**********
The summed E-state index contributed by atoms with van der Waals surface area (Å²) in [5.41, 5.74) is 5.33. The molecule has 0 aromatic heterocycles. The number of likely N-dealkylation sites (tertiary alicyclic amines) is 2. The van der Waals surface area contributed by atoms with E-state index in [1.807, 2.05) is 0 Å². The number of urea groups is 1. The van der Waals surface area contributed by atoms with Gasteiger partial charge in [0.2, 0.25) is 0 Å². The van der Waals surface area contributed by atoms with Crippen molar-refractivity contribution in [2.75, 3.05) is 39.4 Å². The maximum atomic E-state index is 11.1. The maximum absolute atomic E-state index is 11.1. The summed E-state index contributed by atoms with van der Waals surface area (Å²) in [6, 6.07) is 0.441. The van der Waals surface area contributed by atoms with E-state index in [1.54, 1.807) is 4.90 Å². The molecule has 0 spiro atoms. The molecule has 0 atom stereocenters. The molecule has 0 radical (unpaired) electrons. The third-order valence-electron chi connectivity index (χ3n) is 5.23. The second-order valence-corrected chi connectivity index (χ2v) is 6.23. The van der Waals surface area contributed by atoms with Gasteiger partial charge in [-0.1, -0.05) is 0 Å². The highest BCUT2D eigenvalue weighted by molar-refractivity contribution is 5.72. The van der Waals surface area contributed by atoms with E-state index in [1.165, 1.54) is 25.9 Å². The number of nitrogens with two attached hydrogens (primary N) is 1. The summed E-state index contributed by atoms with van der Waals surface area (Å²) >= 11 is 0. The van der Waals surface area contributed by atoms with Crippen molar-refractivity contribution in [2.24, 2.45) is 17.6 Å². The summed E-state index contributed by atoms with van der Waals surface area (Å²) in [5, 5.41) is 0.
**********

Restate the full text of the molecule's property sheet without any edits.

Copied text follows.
The summed E-state index contributed by atoms with van der Waals surface area (Å²) in [5.41, 5.74) is 5.33. The molecule has 0 aromatic heterocycles. The number of likely N-dealkylation sites (tertiary alicyclic amines) is 2. The van der Waals surface area contributed by atoms with E-state index in [1.807, 2.05) is 0 Å². The number of urea groups is 1. The van der Waals surface area contributed by atoms with Gasteiger partial charge in [0.2, 0.25) is 0 Å². The van der Waals surface area contributed by atoms with Crippen molar-refractivity contribution in [2.75, 3.05) is 39.4 Å². The maximum atomic E-state index is 11.1. The maximum absolute atomic E-state index is 11.1. The summed E-state index contributed by atoms with van der Waals surface area (Å²) in [6, 6.07) is 0.441. The van der Waals surface area contributed by atoms with E-state index in [1.54, 1.807) is 4.90 Å². The molecule has 0 spiro atoms. The molecule has 0 atom stereocenters. The molecule has 0 radical (unpaired) electrons. The third-order valence-electron chi connectivity index (χ3n) is 5.23. The second-order valence-corrected chi connectivity index (χ2v) is 6.23. The van der Waals surface area contributed by atoms with Gasteiger partial charge in [-0.1, -0.05) is 0 Å². The highest BCUT2D eigenvalue weighted by molar-refractivity contribution is 5.72. The van der Waals surface area contributed by atoms with E-state index in [1.165, 1.54) is 25.9 Å². The number of nitrogens with two attached hydrogens (primary N) is 1. The summed E-state index contributed by atoms with van der Waals surface area (Å²) >= 11 is 0. The van der Waals surface area contributed by atoms with Crippen molar-refractivity contribution in [2.24, 2.45) is 17.6 Å². The summed E-state index contributed by atoms with van der Waals surface area (Å²) in [5, 5.41) is 0.